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Wishlist: unlink lock file if created by lock() #1

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perlancar opened this Issue Dec 21, 2012 · 13 comments

3 participants

@perlancar

This is a feature of File::Flock. Would be nice if File::Flock::Tiny has it too.

@trinitum
Owner

I thought about it before actually, but decided to not complicate things. On the other hand, yes, it would be nice. I will look at it. Thanks for suggestion.

@trinitum
Owner

So I thought about it, and looked onto File::Flock, and came to conclusion that it is not possible to do with flock. It would be possible with sysopen and O_EXCL, but it has nothing to do with flock(2). The problem is that I have first to open the file and then flock it, and there's a possibility that between these two operations another process will release the lock and unlink the file.

@trinitum trinitum closed this Dec 24, 2012
@perlancar

Sorry for replying, I hope this does not reopen the issue unwantedly (haven't familiarized with how GH issues work).

I'm not sure about your statement "not possible to do with flock". Of course opening and/or creating the file is done via some variant of open/sysopen, not with flock directly.

You just need to check whether the file exists (step 1, save result in $exists), before opening/creating the file (step 2). Then during unlocking, only unlink the file if $exists is false.

Race condition between step 1 and step 2 might cause double unlinking. But that's not something fatal/dangerous.

@trinitum
Owner

Imagine three processes A, B, and C start all (almost) at the same time.

  • A creates and locks /test.lock
  • B opens existing /test.lock
  • A unlocks and unlinks /test.lock
  • B locks unlinked file
  • C creates and locks /test.lock

And we have B and C running critical section both at the same time. So B had also to check after locking that the file still exists and that it is the same file it has locked, maybe stat both files and compare inode numbers, but not all filesystems support inode numbers.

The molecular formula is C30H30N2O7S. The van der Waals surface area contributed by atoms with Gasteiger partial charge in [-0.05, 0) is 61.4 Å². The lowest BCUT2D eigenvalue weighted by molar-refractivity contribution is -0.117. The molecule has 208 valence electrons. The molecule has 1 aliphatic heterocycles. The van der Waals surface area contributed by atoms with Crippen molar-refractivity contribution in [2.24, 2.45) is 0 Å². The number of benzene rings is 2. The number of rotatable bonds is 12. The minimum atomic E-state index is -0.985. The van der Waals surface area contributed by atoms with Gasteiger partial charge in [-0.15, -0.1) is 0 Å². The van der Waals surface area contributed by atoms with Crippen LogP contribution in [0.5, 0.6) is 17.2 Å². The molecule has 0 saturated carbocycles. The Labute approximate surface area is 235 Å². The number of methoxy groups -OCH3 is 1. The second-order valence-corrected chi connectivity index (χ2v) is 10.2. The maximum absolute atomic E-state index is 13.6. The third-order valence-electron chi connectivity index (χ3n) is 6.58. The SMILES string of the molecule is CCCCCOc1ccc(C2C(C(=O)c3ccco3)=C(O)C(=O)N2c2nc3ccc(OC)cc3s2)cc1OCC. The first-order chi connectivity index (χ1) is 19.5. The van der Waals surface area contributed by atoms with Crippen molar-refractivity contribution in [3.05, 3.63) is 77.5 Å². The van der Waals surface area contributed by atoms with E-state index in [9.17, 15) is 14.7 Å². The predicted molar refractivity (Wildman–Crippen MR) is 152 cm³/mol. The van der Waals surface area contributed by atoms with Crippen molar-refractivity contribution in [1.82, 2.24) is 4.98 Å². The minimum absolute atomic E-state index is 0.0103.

@perlancar

You're right, of course. Somehow I completely forgot that we are dealing with a lock file and not the data file itself (if we're locking the data file itself, it does not matter if another process links and creates a new data file, as we're still locking the handle to the correct data).

But I still like the convenience of autounlinking of lock file. Maybe I'll write my own module :)

Thanks for this conversation.

@trinitum
Owner

I think it would be easier to do without flock, just sysopen with O_EXCL to lock and unlink to unlock. The only problem is that if process was killed it may leave lock file.

@perlancar

To clean a stale lock file, how about: open if exists, flock with LOCK_EX, and unlink if we succeed (meaning no one else is holding the lock on the file). After that we proceed with the normal flock LOCK_EX (sysopen O_EXCL can't be used here because we need to hold the lock to prevent it being considered stale).

@trinitum
Owner

Same problem A and B, existing /test.lock

  • A opens /test.lock and flocks it
  • B opens /test.lock
  • A unlinks /test.lock and unlocks it. Then creates a new /test.lock with O_EXCL
  • B locks unlinked file and unlinks /test.lock that A created, Then creates a new /test.lock with O_EXCL

A and B running critical section both at the same time ;)

@trinitum
Owner

Sorry, I misunderstood, your comment. After rereading I don't really understand your proposal. Can you show it as code?

@perlancar

Here's my stab at it:

https://github.com/sharyanto/perl-SHARYANTO-Utils/blob/master/lib/SHARYANTO/File/Flock.pm

There's no stale lock cleaning. A simple unlink=>1 option is provided to unlink the lock file at the end of object's life. The key is, as you said, rechecking after flock() whether the lock file is still the same file.

@trinitum
Owner

I would suggest to put @st1 computation after open, and pass filehandle to stat:

my @st1 = stat($self->{_fh});
@perlancar

Good idea. Thanks, applied.

@andersk
andersk commented Jun 1, 2013

@sharyanto’s code has some additional bugs that I’ve documented at perlancar/perl-SHARYANTO-Utils#1.

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